Running during menstruation

How to Adjust Running Schedules During Menstruation?

What is Menstruation?

First, let’s have a brief understanding of what menstruation is. Menstruation refers to the phenomenon of the shedding of the endometrium. The shed endometrial tissue and blood are discharged from the vagina. The outflow of blood is called menstrual blood. During the childbearing period, women’s menstruation will regularly occur. This cycle is called the menstrual cycle. It normally begins at the age of 11-14, symbolizing the arrival of puberty.

The menstrual cycle can be divided into two stages, namely the follicular phase and the luteal phase. The first few days that we have our period is the beginning of the menstrual cycle – the follicular phase. Most of the time, the luteal phase is 14 days.

If your menstrual cycle is 28 days, both the follicular and the luteal phase will each take up 14 days.

If your menstrual cycle is 26 days, the follicular phase will take up 12 days. The luteal phase will take up 14 days. (The following is based on the example where the menstrual cycle is 28 days.)

On the last day of the first stage (follicular phase), ovulation begins for the preparation of fertilization, and estrogen will start to decline. After three or four days, the estrogen level will rise again for fertilization to be more successful.

Estrogen and progesterone will increase during high-intensity exercise. Lower-intensity exercise has no effect on the fluctuation of these two hormones. Estrogen and progesterone can significantly impact the physical condition of females. A few examples are the development during the puberty period and the formation of secondary sexual characteristics.

For women, the higher the concentration of estrogen and progesterone, the better their body is. It can be found that these two hormones will have higher concentrations when females are in better physical condition.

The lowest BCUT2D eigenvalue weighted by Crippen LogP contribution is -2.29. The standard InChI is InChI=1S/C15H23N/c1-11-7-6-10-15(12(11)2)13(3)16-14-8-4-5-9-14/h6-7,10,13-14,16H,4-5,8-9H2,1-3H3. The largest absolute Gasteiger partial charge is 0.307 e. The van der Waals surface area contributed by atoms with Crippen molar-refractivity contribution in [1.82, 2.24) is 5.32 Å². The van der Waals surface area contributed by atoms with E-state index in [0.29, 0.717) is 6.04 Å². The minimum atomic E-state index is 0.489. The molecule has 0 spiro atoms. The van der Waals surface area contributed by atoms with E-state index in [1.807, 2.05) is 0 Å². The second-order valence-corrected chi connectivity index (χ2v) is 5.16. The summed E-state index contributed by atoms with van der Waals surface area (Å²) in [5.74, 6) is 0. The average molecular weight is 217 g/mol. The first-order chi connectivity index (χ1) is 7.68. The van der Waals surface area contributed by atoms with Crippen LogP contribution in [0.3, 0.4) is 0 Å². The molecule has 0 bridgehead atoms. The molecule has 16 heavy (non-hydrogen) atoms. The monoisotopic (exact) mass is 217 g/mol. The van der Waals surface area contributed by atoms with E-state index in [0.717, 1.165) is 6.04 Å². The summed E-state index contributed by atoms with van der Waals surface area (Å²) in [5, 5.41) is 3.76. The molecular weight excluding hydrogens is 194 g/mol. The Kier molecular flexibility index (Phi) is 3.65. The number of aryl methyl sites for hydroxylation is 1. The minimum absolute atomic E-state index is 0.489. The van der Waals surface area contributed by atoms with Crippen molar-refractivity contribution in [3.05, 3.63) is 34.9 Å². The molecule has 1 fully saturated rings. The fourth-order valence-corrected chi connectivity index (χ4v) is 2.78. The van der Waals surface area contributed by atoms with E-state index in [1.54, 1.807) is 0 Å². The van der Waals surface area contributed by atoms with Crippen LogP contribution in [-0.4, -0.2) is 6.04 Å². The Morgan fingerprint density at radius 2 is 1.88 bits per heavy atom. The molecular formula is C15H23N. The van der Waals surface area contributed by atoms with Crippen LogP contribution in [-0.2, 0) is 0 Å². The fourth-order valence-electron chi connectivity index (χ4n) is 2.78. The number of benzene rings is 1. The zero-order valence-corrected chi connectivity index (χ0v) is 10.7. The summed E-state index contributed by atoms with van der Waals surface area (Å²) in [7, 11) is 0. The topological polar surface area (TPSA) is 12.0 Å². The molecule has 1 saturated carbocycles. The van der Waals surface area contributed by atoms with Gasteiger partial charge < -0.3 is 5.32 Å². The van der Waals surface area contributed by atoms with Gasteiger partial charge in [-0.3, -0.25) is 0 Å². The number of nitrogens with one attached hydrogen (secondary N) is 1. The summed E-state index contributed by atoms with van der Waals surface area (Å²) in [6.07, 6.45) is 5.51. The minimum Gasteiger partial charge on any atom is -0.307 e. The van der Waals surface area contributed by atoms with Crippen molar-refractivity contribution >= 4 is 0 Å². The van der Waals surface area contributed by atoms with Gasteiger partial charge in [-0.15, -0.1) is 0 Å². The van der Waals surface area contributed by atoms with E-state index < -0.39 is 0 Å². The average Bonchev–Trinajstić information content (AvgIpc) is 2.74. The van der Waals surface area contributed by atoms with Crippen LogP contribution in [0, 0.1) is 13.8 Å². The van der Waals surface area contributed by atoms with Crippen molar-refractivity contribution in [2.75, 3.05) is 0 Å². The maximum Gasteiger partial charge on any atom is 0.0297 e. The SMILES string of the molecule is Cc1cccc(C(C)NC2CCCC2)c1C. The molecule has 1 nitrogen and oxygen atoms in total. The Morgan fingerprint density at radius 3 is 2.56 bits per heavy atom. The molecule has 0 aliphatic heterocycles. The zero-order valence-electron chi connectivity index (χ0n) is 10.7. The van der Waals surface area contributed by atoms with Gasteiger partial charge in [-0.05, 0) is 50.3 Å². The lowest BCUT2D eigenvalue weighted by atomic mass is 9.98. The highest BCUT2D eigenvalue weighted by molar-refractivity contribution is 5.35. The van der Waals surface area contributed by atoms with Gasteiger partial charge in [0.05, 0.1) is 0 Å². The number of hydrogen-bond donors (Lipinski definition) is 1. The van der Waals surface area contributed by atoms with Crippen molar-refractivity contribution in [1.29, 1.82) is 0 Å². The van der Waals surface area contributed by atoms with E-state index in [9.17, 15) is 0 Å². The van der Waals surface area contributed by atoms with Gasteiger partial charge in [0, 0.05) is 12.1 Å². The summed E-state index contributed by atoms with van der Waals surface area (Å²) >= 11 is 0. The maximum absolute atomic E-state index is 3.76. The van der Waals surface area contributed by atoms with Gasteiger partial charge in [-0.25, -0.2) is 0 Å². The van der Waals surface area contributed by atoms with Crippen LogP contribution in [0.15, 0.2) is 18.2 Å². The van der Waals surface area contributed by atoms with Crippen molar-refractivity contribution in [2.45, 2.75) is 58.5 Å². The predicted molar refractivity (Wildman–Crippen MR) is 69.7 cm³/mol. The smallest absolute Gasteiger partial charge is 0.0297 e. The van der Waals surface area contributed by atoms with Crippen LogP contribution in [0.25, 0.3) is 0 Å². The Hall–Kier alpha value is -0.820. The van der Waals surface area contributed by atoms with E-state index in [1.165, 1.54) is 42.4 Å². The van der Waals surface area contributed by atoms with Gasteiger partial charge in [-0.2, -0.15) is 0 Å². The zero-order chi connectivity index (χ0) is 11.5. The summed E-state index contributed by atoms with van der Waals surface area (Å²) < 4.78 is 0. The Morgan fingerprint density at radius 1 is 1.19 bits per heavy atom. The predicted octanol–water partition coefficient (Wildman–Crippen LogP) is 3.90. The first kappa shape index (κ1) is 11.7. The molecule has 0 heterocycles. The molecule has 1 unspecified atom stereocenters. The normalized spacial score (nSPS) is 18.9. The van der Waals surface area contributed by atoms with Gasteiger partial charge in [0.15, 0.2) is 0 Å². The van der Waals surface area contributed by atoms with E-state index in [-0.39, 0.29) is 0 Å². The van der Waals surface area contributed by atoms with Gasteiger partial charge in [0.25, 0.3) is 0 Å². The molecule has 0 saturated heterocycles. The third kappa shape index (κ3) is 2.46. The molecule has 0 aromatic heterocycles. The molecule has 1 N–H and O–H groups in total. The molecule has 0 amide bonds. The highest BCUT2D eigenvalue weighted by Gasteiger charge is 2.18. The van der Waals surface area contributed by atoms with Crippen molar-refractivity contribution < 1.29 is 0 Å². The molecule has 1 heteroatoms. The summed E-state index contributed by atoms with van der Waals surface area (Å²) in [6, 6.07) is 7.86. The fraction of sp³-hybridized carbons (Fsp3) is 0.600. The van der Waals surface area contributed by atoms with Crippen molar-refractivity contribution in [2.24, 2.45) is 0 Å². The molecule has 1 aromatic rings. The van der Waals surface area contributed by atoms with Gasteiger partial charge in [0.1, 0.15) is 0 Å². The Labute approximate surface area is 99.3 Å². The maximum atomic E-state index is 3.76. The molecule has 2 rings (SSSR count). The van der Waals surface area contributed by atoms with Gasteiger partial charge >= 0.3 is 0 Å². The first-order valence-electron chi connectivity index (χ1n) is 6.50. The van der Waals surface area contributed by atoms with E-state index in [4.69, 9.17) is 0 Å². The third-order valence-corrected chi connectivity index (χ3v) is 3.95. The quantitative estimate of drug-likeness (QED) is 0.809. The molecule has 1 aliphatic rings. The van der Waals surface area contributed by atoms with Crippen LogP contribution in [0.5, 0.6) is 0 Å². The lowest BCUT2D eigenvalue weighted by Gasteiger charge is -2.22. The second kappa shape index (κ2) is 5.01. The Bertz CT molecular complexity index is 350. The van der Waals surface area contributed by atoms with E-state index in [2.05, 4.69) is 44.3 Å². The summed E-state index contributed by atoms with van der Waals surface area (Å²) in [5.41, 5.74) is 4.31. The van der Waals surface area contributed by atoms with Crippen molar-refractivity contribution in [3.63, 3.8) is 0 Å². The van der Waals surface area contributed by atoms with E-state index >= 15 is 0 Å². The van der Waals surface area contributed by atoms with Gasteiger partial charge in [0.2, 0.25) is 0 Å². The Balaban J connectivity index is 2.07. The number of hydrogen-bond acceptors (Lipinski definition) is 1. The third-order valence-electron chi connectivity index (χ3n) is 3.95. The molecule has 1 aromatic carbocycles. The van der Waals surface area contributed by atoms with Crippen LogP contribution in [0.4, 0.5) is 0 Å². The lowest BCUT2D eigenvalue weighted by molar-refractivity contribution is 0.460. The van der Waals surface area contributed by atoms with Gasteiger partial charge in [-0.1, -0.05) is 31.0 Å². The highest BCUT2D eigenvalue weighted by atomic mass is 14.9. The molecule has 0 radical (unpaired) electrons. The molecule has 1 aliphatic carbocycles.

Role of Estrogen in Running

Estrogen is essential for females. As estrogen concentrations increase, the bone density also increases. Therefore, females are prone to osteoporosis when the estrogen level is low (e.g. menopause, excessive training, and insufficient nutrition intake).

This is also when you’ll hear a more frequent occurrence of fatigue fractures in women. Especially after menopause, it is not easy to maintain calcium level, which requires special attention.

Role of Progesterone in Running

Progesterone will impact breathing, increasing the respiratory rate. It might lead to the point of feeling a bit like asthma (but it is actually not). Therefore, when exercising, females may get the feeling of fatigue, but it is actually an illusion. This is only because, at a certain stage, progesterone has a particularly great impact on breathing.

How Does a Menstrual Disorder Ruin Your Performance?

Appropriate amount of exercise will have a positive impact on women’s menstruation. However, blindly pursuing athletic performance will lead to adverse effects, including hematuria, fatigue from overtraining, and other phenomenon. Some females train hard with a greater amount of training and have lower body fat percentage. This reduces estrogen level, leading to menstrual disorders or even menopause.

During training, the first period of some pre-pubertal girls will be delayed by nearly one year compared to other girls of the same age. Hence the training for young girls should not be overly intense. However, this will also vary from person to person.